And so considering our riches comes with a tuned lens. The wall blue, the chore complete. Or the wall is ripe with kinship of sisterhood, Good Love, Good Will, hope, inspired hands, and a refusal to hold back.

The desire to make a difference and the execution thereof lies in strokes upon the wall.

Should we desire for abundance we have yet to encounter, may we only steep ourselves in the present and begin to lose track of our primary source of pining as we see, with the glory before us, illuminating the otherwise monotonous, task-checking mindset we can fall prey to.

And that feels Life Full.

No need for more.

The greatest dangers lie in the resistance and lack of recognition of where we are. For in doing so, we demean our presence, the gift of our current days. We undermine what is to be gleaned on our path and we belittle the inherent knowledge of nature’s truth of change, becoming, and the cycles of our own seasons – how there is a time for everything, be it not now, or be it some other time.

If you walk through life with one eye wincing, consider all you may be missing.

Abby Rodriguez – June 16, 2015.

Spring is here, Spring is dear!



Today is the first day of Spring! Little sprouts of green have begun sprawling along the fields. All that was dormant and all that was dead is now enlivening. This is the beautiful stage where budding trees color the horizon first with red, umber, hazes of yellow on willows, and pale lemon fuzzes about branches before the grand explosion of greenery. The color is an amalgamation of hibernation unfurling and it is just the very beginning, like a birthday, a new start, a baby.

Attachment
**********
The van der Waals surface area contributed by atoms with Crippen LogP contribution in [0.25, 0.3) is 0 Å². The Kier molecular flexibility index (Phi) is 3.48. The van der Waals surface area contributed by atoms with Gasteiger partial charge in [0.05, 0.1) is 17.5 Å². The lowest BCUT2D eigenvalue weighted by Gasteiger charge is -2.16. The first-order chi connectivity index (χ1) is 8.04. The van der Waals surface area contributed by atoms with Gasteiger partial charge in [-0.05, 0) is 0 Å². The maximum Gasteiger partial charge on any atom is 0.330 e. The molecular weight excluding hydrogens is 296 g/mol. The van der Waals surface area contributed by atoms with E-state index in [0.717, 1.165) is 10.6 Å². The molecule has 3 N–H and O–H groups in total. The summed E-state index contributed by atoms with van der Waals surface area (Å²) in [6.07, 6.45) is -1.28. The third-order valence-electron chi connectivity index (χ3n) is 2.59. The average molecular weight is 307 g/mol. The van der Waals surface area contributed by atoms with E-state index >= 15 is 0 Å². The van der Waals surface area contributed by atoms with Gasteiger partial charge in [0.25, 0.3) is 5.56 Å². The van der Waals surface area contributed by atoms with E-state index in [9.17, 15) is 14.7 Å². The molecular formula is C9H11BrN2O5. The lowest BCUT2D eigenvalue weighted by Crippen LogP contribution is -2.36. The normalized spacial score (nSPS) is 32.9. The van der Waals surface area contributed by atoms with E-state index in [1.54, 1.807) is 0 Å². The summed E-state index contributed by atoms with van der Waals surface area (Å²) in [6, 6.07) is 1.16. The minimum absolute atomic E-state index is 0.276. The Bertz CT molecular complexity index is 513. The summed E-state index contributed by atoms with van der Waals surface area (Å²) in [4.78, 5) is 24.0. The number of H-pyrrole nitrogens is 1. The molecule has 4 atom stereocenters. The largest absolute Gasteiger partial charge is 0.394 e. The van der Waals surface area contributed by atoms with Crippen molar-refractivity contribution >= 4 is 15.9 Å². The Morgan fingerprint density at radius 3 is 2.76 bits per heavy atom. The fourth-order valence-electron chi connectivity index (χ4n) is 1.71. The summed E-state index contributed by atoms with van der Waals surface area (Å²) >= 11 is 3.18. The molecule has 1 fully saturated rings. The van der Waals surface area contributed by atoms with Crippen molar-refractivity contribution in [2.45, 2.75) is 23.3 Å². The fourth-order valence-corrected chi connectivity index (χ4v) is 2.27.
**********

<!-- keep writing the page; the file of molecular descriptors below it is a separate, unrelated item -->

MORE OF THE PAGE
The picture window I once looked out of at snow covered fields has now melted its last pile of white. What used to be a mountain big enough for myself and a child to sled down is now melted down under, its waters preparing a bed of flowers to come, or some vegetable to feed. The bees are again buzzing, flies are awake and in search of muck, and the overwintered lady bugs of my home frazzle at the window wanting out. These are the days of everything changing. These are the baby days wherein we stare out at this blank canvas and we have hints, hunches, so many dreams of what we intend to paint, but what those fields will look like come July we do not yet know.

But we hope, I hope. And I dream. And I believe.

I believe in the fertile fields, in my own sweat and hard work, and the helping hands of community and family, in the grace of the land and all of the possibility that lies within her soil. I believe it is my job to make this world a better place not by schmoozing with political figures or taking my angst to the streets but by putting my hands directly to the Earth and planting food for myself, family, and community; sowing the seeds that will unleash the greatest flower foods for the bees, and making a field for the butterflies to thrive within. My greatest goal is to make the nectar for us not to simply subsist on, but thrive – to get better with, to heal with, to go beyond with, to bring joy.